PA Gov. Pledges 'Open Mind' on Electoral Vote Plan

HARRISBURG - Gov. Corbett said Saturday he would keep an open mind to arguments against the proposal he backs that would end Pennsylvania’s system of allocating all of its electoral votes the winner of the statewide popular vote in presidential elections.

“You know me, I always listen,” Corbett told reporters outside the quarterly meeting of the Republican State Committee here. But he’s known as consistent, or stubborn, depending on your point of view, in his positions. A reporter asked him if he had ever changed his mind on anything. “There are a lot of times,” Corbett said. “I just don’t tell you when I change my mind.”

Gov. Corbett also said school vouchers are a top priority.

The governor said he was sympathetic to the concerns of Republican members of Congress who represent Democratic-trending districts in the Southeast that were carried handily by President Obama in 2008. He is scheduled to meet with the delegation Tuesday during a previously scheduled trip to Washington.

Under the proposal, championed by Senate Majority Leader Dominic Pileggi (R) of Delaware County, Pennsylvania’s 20 electoral votes would be awarded on the basis of the popular vote in each of the 18 congressional districts, with two points awarded to the winner of the statewide popular vote.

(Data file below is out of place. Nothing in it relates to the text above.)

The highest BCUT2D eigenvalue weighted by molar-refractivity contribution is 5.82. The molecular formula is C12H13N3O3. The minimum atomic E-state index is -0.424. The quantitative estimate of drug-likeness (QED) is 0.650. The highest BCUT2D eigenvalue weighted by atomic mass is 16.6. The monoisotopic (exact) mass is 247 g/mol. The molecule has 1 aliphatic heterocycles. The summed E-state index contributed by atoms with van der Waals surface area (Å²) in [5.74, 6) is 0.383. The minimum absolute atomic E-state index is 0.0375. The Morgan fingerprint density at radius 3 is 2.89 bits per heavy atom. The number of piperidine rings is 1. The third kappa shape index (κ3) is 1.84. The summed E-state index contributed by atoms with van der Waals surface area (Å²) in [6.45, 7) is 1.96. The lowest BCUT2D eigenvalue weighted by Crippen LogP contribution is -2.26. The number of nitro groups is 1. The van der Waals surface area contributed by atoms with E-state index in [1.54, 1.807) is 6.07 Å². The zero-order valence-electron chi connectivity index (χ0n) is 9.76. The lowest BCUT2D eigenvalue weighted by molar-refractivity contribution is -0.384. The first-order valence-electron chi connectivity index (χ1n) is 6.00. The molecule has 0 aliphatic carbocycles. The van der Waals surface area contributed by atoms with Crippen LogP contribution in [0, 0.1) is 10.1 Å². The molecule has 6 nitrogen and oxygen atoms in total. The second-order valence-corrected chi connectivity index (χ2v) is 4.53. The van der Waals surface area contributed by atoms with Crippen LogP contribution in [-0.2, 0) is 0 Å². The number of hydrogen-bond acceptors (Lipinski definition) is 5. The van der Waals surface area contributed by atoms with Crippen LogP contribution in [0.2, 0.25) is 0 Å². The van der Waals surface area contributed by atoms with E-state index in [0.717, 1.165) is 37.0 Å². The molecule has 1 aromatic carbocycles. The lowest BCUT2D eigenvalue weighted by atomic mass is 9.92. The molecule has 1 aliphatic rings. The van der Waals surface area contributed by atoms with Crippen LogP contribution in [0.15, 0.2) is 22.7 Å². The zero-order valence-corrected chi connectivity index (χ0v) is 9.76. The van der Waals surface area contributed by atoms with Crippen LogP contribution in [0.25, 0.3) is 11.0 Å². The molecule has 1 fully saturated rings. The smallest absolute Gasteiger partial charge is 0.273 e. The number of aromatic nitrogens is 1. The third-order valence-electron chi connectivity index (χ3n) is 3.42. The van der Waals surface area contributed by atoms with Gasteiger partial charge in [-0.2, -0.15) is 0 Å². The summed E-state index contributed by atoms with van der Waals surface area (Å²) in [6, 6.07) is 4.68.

The plan would potentially benefit the GOP’s presidential candidates in 2012 and beyond, but Democrats characterize it as vote rigging, and many Republicans are concerned because of the possibility of unintended consequences, such as endangering the party’s representatives in moderate congressional districts.

“I believe Sen. Pileggi’s bill has strong merit; it is more representative of Pennsylvania than the present system, but I’m keeping an open mind,” Corbett said.

He also said that he does not believe predictions of doom, common here at state committee, that national GOP party-building money would dry up if Pennsylvania were no longer the fifth-largest electoral prize in presidential years, with 20 EVs. “Everybody’s trying to figure out what’s going to happen, and that’s hard to do,” Corbett said. “No one knows the future.”

Asked what role national Republican leaders and members of the state’s House delegation should have in making a decision on the electoral-vote plan, Corbett said: “A role in the decision? I think they have a role in giving input, but the deision is pretty much up to the legislature.”